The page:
Nothing major to show off in this update, as nothing has fundamentally changed in the rendering. Instead I’ve been porting the code to use arrays, instead of pre-defined Vectors for the wave functions. As you’ll note in previous blog posts, the wave function properties are defined in 3 Vectors (of the float4/Vector4 style). This was fine for testing, but leaves a lot to be desired if I want to add more Gerstner waves in (as I have to manually add all the code in for each new wave).
So instead, I’ve adjusted the code to use arrays. Alan Zucconi has a blog post that helped here and it served as a head start.
How it now works is that I have a C# script with options for wave properties as an array of Vector4s (xy: direction, z: steepness, w: wavelength). I can now make this list longer/shorter as I wish. I also have a similar array of floats for individual speed (because Vector5s aren’t a thing and I can’t yet be bothered to write my own struct with fancy UI – but that’s how I’d do it “properly”).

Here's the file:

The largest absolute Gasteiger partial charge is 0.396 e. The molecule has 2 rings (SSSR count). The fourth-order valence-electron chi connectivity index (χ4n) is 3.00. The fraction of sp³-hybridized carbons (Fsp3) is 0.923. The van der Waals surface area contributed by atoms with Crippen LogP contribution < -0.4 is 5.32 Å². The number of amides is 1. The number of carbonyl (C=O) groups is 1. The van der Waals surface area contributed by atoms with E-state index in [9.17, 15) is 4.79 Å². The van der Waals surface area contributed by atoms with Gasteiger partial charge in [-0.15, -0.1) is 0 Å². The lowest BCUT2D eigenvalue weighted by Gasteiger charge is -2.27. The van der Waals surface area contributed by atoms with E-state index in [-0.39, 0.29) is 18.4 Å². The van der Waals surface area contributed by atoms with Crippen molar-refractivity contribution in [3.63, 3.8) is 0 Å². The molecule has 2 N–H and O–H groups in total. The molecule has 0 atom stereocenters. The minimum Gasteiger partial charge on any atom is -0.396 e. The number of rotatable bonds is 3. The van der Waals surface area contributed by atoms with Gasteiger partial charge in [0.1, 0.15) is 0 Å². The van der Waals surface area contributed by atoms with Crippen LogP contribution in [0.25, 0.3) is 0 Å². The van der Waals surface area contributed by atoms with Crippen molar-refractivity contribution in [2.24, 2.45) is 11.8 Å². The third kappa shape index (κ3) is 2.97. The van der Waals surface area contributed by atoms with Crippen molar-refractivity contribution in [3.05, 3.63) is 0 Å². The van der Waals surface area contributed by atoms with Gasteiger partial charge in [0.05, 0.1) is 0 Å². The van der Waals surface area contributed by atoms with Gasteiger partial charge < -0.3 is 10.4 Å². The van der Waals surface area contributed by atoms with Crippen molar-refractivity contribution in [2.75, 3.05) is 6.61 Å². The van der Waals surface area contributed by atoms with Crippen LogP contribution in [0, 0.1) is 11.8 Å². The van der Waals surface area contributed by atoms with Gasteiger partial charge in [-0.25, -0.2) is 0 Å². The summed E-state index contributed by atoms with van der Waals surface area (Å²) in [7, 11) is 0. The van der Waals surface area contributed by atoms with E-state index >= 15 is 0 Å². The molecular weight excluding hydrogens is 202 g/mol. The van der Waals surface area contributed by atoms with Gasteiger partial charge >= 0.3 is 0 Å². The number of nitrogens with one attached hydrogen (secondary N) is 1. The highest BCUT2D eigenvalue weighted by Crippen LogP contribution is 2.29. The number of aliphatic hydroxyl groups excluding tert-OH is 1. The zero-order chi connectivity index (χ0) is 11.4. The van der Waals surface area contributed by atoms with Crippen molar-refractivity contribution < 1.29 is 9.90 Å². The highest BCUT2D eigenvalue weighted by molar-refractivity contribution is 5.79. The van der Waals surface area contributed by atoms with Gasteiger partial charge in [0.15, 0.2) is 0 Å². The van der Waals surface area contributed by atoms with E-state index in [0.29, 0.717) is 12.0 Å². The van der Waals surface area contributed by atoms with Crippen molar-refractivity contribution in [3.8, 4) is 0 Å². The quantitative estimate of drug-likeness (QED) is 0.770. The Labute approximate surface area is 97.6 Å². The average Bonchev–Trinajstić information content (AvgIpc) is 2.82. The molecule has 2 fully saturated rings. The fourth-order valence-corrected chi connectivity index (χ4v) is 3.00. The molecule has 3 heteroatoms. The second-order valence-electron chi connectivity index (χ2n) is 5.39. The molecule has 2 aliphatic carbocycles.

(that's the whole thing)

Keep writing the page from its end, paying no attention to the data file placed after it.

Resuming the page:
There is a problem with shader arrays, in that they can’t be resized until Unity has restarted. Don’t ask me why Unity does this (not sure if bug or feature), but as a workaround, I added in a final int that allows me to control how many of the waves it actually calculates, i.e.:
- I size an array of Gerstner Wave Properties to be 10, as I think that’s how much I’ll need as a maximum.
- For testing, I just want to deal with 2 or 3 – changing this maxWavesToCalc property to 3 means that it only iterates over the first 3 waves, not all 10. I now don’t have to restart Unity every time I resize the array!
- In the end, I decide 8 is enough, I can leave the spare two properties in the array but unused for now. When I’ve finally settled on an array number, I can manually resize the array to the exact size I need.
Now I’ve got better wave control, I can start making better waves.